A colleague of mine came up to me at the conclusion of a seminar I gave recently.
She asked me about time. Time management. How to do it. How to save time. All of that.
Have you ever met someone that is really busy and productive and is just trucking along all the time? And you sit there and wonder how do they do it?
The secret, and this is what I told my colleague, is in saying no.
But what does that even mean, amirite?
I realized I should have elaborated more. So, I'm doing that in this post.
COLE'S GUIDE TO SAYING NO
UNDERSTAND WHY YOU ARE SAYING NO
You can't start accepting or rejecting opportunities until you understand why you are doing either in the first place. The very first thing you need to do is to understand what you are saying yes to.
I mean this: what are your goals right now? What are your personal goals? What are your professional goals? If an opportunity comes along that supports those goals, you say yes. If an opportunity comes along that does not support or only kind of supports those goals, then you say no.
If you come from a tradition of yoga, then this would be a good time to figure out your dharma which is a fancy word for 'purpose'. If you don't come from a tradition of yoga, I'll briefly explain through an example: if you are a family doctor, your purpose is probably not just 'to be a family doctor.' Your purpose might be 'to improve the lives of others through individual care.' Your purpose is keeping people healthy so they can walk out of your office better prepared to live their own lives. That is purpose. It's the broader, yet somehow also specific, meaning. Now, this family doctor could also be a social worker and serve the same purpose, or be any number of other professions, right?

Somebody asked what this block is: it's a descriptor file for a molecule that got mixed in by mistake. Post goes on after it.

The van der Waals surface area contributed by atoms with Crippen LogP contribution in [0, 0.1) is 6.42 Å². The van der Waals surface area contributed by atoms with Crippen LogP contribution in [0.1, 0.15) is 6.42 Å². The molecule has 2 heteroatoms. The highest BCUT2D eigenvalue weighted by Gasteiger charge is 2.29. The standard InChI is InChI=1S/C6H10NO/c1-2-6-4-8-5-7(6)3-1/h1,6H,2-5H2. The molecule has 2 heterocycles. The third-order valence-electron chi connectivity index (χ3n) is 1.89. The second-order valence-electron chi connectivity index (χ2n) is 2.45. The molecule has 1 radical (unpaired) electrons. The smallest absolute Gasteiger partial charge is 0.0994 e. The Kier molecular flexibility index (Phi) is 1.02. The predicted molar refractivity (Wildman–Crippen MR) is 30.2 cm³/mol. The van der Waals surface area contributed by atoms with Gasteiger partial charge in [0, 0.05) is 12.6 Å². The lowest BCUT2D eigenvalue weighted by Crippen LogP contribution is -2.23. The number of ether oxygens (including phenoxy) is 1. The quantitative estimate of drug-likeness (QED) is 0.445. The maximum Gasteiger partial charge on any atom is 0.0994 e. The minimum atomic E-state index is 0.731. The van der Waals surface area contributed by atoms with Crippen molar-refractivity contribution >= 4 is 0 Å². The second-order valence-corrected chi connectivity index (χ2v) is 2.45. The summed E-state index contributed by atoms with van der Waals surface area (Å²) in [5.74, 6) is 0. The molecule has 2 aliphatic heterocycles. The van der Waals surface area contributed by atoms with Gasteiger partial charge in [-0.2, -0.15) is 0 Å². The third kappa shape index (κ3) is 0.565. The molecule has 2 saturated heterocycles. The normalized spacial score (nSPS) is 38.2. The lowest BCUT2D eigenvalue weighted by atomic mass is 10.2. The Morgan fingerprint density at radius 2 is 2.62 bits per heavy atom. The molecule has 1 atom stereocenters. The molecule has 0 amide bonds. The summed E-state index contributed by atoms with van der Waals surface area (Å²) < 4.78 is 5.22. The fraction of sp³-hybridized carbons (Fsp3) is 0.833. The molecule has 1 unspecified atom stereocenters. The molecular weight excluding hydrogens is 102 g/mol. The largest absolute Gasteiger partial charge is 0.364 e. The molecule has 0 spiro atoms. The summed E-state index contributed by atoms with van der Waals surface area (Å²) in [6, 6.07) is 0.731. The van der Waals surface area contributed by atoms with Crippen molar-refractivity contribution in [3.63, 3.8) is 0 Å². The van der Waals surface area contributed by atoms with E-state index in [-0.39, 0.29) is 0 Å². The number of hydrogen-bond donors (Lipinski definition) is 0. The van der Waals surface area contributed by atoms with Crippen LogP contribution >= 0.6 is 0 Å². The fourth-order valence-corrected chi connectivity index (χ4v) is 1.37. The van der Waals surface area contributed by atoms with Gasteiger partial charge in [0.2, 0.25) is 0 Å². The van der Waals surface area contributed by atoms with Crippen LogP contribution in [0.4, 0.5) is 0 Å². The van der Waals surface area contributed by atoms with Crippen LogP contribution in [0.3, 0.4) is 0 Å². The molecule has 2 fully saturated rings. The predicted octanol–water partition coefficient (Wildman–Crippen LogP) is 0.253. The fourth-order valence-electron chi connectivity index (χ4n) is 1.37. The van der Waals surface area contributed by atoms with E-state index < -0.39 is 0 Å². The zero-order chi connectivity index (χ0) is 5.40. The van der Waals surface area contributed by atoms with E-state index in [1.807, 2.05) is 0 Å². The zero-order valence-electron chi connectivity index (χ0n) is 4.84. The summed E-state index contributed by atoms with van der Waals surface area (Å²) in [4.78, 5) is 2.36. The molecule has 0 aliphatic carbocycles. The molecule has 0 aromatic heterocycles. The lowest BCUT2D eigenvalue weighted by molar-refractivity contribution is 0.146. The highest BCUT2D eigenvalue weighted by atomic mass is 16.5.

Know what you are setting out to do, even if only vaguely, and structure everything around that. Does this opportunity you are being offered support your overall purpose? Yes? Then do it. No? Then say no. That opportunity may better serve someone else anyway. In fact, maybe you can suggest someone else that might be better suited.
IT'S NOT JUST ABOUT SAYING NO, IT'S ACTUALLY ABOUT SAYING YES
If you know your purpose or overall goal, then every time you sayyesornoto something, you are saying yes or noto your goals.
If your goal is to write more this year and get something published, then say yes to opportunities that support that. It's that simple. If you don't see a connection clearly, chances are no is the way to go.
Say yes to your goals by saying no.
HOW YOU SAY NO TO SOMEONE MATTERS
If someone brings an opportunity to you, wow. Be grateful for that. Someone thought of you and your skills and they need you. That's big stuff right there.
When you say no, something like this might work:
Wow, thank you for even asking me. I am actually interested, but I can't help. I'm focusing heavily on writing for publication right now and am putting all my time and effort into that. I actually have a student that might be a perfect fit for this though and I think you should ask her. Can I give you her contact information? Do you have a piece of paper handy?
Here's the breakdown of a good no: